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Exploring Human Potential

Retail Pharmacy: The Nucleus of the Pharmaceutical Industry. Part 3. The Prescription.

Posted on | September 10, 2019 | No Comments

Mike Magee

William Radam’s “Microbe Killer”, and other variations of mistreatment, with or without healer negligence, were mainly what instigated two hundred and fifty physician delegates from 28 states to coalesce at the  founding meeting of the American Medical Association in Philadelphia, Pennsylvania on May 7, 1847. The meeting had been triggered by a motion from Nathan S. Davis, a young New York physician and member of the New York Medical Association in 1845, calling for a national convention. At that 1847 meeting, the delegates approved the establishment of the organization, elected Nathaniel Chapman its’ first president, approved a Code of Ethics, established nationwide standards for preliminary education and the degree of MD – and then called it a day.

But then, over the next 24 months, this young organization, according to its official history, “analyzed quack remedies and nostrums to enlighten the public in regard to the nature and danger of such remedies”; “recommended that the value of anesthetic agents in medicine, surgery and obstetrics be determined”; “noted the dangers of universal traffic in secret remedies and patent medicines”; and “recommended that state governments register births, marriage and deaths”.

Of course they also painted their competitors, homeopathic physicians and osteopathic physicians, with a broad negative stroke. Over the next half century, homeopathic physicians would disappear and Osteopathic Medicine would be repeatedly labeled as a “cult”. It would take over 100 years for the AMA to grudgingly agree to the equivalency of an M.D. and a D.O.

But for the young immigrant cousins, Charles Pfizer and Charles Erhardt, who arrived in Brooklyn in 1849, the timing couldn’t have been better. They intended to produce chemicals and medicinals that were safe and effective. And they saw these new physicians, certified and focused on routing out their “quack” competitors as an asset, a “learned intermediary” that would deliver their product reliably and with implied professional endorsement to patients far and wide. What could be better?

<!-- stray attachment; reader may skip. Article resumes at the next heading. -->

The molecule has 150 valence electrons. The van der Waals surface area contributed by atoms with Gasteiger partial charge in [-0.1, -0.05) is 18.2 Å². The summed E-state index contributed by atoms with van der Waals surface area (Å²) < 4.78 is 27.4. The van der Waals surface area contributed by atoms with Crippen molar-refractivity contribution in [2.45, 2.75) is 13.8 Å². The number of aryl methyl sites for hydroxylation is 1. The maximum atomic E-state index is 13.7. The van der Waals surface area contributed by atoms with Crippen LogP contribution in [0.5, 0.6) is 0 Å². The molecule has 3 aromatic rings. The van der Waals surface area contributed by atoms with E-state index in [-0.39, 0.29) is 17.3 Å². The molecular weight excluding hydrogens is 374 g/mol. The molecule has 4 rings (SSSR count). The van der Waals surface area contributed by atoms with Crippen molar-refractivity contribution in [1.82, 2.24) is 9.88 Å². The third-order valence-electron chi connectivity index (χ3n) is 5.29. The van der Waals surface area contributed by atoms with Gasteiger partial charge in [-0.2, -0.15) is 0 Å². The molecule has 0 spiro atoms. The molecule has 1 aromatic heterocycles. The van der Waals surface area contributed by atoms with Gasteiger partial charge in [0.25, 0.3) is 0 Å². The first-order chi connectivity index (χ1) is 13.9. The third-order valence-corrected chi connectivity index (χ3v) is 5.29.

The sales vehicle that would close the deal, a prescription, became commonplace after 1914, when the Harrison Narcotic Act “required prescriptions for products exceeding the allowable limit of narcotics and mandates increased record-keeping for physicians and pharmacists who dispense narcotics.”

That single stroke of the pen had enormous ramifications that we are arguably still negotiating today. The boundaries it established included: separation of duties for physicians and pharmacists; separation of disciplines of pharmacy and pharmaceutical manufacturer; legal cover from some liability for pharmaceutical manufacturers, who once their drug is “approved” by the FDA, hand it – and its liability – over to the physician “learned intermediary” to prescribe; separation of product that exists behind the counter and requires a prescription, from product that is “over the counter”; and separation of product that is still under patent protection from “generic” product which is not protected.

Of course the full ramifications of the 1914 Harrison Narcotic Act were yet to play out. Most of the issues above were only addressed by case law in the later part of the 20th century. Some remain evolutionary and unresolved today. What was obvious at the time was that the AMA was “in charge” of Medicine in America, at the top of the heap. They were aggressive and organized. Through the Flexner report, they would soon radically shrink medical schools and hospitals, forcing the survivors to tow a “quality line” that they alone had defined. They would jealously protect the “right to prescribe”, and in so doing hold competing practitioners, and increasingly educated patients, at bay for most of the next 100 years. They would turn a blind eye to “sloppy prescribing” and willingly accept the ad dollars and physician masterfile data revenue from pharmaceutical companies that would ignite a deadly opioid epidemic a century later.

And they would do all this with the very active support of Charles Pfizer, Charles Erhardt, and their pharmaceutical colleagues, who would grow very, very rich in the process.

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